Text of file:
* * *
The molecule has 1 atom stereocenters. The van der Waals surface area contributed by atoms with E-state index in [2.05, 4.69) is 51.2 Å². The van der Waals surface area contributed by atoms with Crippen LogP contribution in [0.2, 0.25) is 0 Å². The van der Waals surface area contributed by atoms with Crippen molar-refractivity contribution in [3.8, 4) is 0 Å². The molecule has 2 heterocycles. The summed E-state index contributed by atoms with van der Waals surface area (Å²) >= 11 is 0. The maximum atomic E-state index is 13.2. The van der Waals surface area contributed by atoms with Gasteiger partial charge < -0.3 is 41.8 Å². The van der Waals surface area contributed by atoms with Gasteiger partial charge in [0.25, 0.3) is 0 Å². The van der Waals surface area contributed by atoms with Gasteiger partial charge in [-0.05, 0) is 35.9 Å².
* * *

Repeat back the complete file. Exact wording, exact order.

The molecule has 1 atom stereocenters. The van der Waals surface area contributed by atoms with E-state index in [2.05, 4.69) is 51.2 Å². The van der Waals surface area contributed by atoms with Crippen LogP contribution in [0.2, 0.25) is 0 Å². The van der Waals surface area contributed by atoms with Crippen molar-refractivity contribution in [3.8, 4) is 0 Å². The molecule has 2 heterocycles. The summed E-state index contributed by atoms with van der Waals surface area (Å²) >= 11 is 0. The maximum atomic E-state index is 13.2. The van der Waals surface area contributed by atoms with Gasteiger partial charge < -0.3 is 41.8 Å². The van der Waals surface area contributed by atoms with Gasteiger partial charge in [0.25, 0.3) is 0 Å². The van der Waals surface area contributed by atoms with Gasteiger partial charge in [-0.05, 0) is 35.9 Å².